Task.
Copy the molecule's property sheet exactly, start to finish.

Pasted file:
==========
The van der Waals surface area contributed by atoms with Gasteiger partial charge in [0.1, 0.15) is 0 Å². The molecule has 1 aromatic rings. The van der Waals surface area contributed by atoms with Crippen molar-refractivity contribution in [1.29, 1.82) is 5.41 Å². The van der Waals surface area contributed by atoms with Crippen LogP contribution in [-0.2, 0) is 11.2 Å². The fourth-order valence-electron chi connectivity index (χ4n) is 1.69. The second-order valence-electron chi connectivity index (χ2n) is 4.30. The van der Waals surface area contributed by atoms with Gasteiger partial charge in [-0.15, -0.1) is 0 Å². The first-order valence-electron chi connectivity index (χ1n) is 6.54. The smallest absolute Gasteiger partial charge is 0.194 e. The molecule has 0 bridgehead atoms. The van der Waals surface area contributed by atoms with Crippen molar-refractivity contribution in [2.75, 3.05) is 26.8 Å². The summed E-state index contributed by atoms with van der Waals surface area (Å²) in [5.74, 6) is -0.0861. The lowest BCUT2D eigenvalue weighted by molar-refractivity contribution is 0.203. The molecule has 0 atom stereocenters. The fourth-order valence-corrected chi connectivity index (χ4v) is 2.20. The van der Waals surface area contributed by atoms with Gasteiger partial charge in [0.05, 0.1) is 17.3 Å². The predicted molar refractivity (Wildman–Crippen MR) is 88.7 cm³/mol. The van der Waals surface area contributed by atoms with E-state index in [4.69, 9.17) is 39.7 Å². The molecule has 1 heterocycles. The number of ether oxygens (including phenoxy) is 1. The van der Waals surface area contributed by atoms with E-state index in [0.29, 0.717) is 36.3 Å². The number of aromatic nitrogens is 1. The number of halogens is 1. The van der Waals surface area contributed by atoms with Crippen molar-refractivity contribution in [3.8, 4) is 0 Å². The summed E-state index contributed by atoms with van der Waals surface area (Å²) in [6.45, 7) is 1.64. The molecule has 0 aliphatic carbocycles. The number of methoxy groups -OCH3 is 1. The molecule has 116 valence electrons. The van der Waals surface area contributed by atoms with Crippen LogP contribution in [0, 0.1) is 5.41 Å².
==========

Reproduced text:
The van der Waals surface area contributed by atoms with Gasteiger partial charge in [0.1, 0.15) is 0 Å². The molecule has 1 aromatic rings. The van der Waals surface area contributed by atoms with Crippen molar-refractivity contribution in [1.29, 1.82) is 5.41 Å². The van der Waals surface area contributed by atoms with Crippen LogP contribution in [-0.2, 0) is 11.2 Å². The fourth-order valence-electron chi connectivity index (χ4n) is 1.69. The second-order valence-electron chi connectivity index (χ2n) is 4.30. The van der Waals surface area contributed by atoms with Gasteiger partial charge in [-0.15, -0.1) is 0 Å². The first-order valence-electron chi connectivity index (χ1n) is 6.54. The smallest absolute Gasteiger partial charge is 0.194 e. The molecule has 0 bridgehead atoms. The van der Waals surface area contributed by atoms with Crippen molar-refractivity contribution in [2.75, 3.05) is 26.8 Å². The summed E-state index contributed by atoms with van der Waals surface area (Å²) in [5.74, 6) is -0.0861. The lowest BCUT2D eigenvalue weighted by molar-refractivity contribution is 0.203. The molecule has 0 atom stereocenters. The fourth-order valence-corrected chi connectivity index (χ4v) is 2.20. The van der Waals surface area contributed by atoms with Gasteiger partial charge in [0.05, 0.1) is 17.3 Å². The predicted molar refractivity (Wildman–Crippen MR) is 88.7 cm³/mol. The van der Waals surface area contributed by atoms with E-state index in [4.69, 9.17) is 39.7 Å². The molecule has 1 heterocycles. The number of ether oxygens (including phenoxy) is 1. The van der Waals surface area contributed by atoms with E-state index in [0.29, 0.717) is 36.3 Å². The number of aromatic nitrogens is 1. The number of halogens is 1. The van der Waals surface area contributed by atoms with Crippen molar-refractivity contribution in [3.8, 4) is 0 Å². The summed E-state index contributed by atoms with van der Waals surface area (Å²) in [6.45, 7) is 1.64. The molecule has 0 aliphatic carbocycles. The number of methoxy groups -OCH3 is 1. The molecule has 116 valence electrons. The van der Waals surface area contributed by atoms with Crippen LogP contribution in [0, 0.1) is 5.41 Å².